Muscipeta cyaniceps

Muscipeta cyaniceps
from Mammalogy and ornithology
by John Cassin



[Flamingo Head]

[Flamingo Head]
from The water birds of North America
by Spencer Fullerton Baird

Hill Collection — Late 19th Century

American artists & authors

In the 19th century the United States joined in exploring the world and particularly in exploring and expanding its own lands. In 1838-1842, Captain Charles Wilkes led the United States Exploring Expedition to the South Seas. The resulting narrative report included, as volume eight, a detailed Mammalogy and ornithology (1858), by John Cassin [1813-1869], with plates drawn mainly by Titian Ramsey Peale [1799-1885].

Cassin also published Illustrations of the birds of California, Texas, Oregon, British and Russian America (1855) intended to provide a general synopsis of North American ornithology and to describe all North American birds not previously reported by other American authors.

Another serious ornithologist at the close of the 19th century was Charles Johnson Maynard [1845-1929]. Maynard's best-known publication was the Birds of eastern North America. A revised edition of 1889-1896 appears in the Hill Collection, along with the atlas of plates (1906) that were drawn and hand-colored chiefly by Maynard himself. The quality of the art does not approach that of many fine 19th-century illustrated bird books, but Maynard reached a large audience with accurate and useful information. Most of his published works are part of the ornithology collection in Cornell's Mann Library.

Very significant among many important reports of government sponsored expeditions within the United States were the Reports of explorations and surveys to ascertain the most practicable and economical route for a railroad from the Mississippi River to the Pacific Ocean, sponsored by the U.S. War Department. In 1858 John Cassin and George Newbold Lawrence [1806-1895] joined with Spencer Fullerton Baird, one of America's most important ornithologists, in issuing volume nine, Birds, a tome of over a thousand pages. Shortly thereafter Baird revised, added to, and corrected the report and published it with an atlas of one hundred colored plates as The birds of North America (1860).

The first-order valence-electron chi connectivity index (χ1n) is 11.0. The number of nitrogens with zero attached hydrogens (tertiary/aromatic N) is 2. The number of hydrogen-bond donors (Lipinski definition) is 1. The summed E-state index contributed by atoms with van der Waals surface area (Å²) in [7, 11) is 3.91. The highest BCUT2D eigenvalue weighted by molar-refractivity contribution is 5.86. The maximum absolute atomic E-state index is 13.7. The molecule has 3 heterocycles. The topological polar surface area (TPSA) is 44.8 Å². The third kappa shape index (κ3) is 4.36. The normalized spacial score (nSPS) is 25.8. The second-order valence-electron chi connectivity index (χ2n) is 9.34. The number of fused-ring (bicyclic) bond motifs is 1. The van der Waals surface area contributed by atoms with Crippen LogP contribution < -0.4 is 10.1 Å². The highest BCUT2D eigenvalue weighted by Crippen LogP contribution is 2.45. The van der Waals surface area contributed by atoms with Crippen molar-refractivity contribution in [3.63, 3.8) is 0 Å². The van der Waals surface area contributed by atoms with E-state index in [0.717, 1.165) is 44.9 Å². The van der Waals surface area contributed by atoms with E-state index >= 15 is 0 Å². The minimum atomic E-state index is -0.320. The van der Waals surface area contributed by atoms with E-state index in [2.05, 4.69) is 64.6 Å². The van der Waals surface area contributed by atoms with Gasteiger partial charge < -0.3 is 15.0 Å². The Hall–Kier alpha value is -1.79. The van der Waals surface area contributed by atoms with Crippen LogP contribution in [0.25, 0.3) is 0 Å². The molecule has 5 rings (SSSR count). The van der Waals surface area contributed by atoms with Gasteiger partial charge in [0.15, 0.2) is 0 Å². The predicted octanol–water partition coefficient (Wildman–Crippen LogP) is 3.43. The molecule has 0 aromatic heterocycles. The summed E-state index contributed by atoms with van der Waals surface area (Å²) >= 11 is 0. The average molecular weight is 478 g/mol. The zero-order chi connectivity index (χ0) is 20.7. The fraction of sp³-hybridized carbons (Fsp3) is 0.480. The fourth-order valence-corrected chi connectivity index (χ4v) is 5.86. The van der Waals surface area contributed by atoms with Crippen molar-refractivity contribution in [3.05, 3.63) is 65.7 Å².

Spencer Fullerton Baird [1823-1887] was a major figure in American ornithology. Appointed assistant secretary of the Smithsonian Institution in 1850, and then secretary in 1878, he demonstrated dedication and organizational ability that resulted in rapid growth of the museum's collections. It was at Baird's insistence that the various governmental exploring expeditions, primarily concerned with geographical studies, included zoological components.

Baird's many writings, thoroughly covered in the collections of the Cornell libraries, culminated in 1874 and 1875 in the History of North American birds, written with the assistance of Thomas Brewer and Robert Ridgway. Numerous printings followed, since this work was accepted as the standard authority on North American birds for many years. First published in 1874 with the plates in black and white, plus hundreds of woodcuts, it appeared in 1875 in an edition that included 101 hand-colored plates. The Hill Collection contains a fine copy of the scarce 1875 version with the colored plates.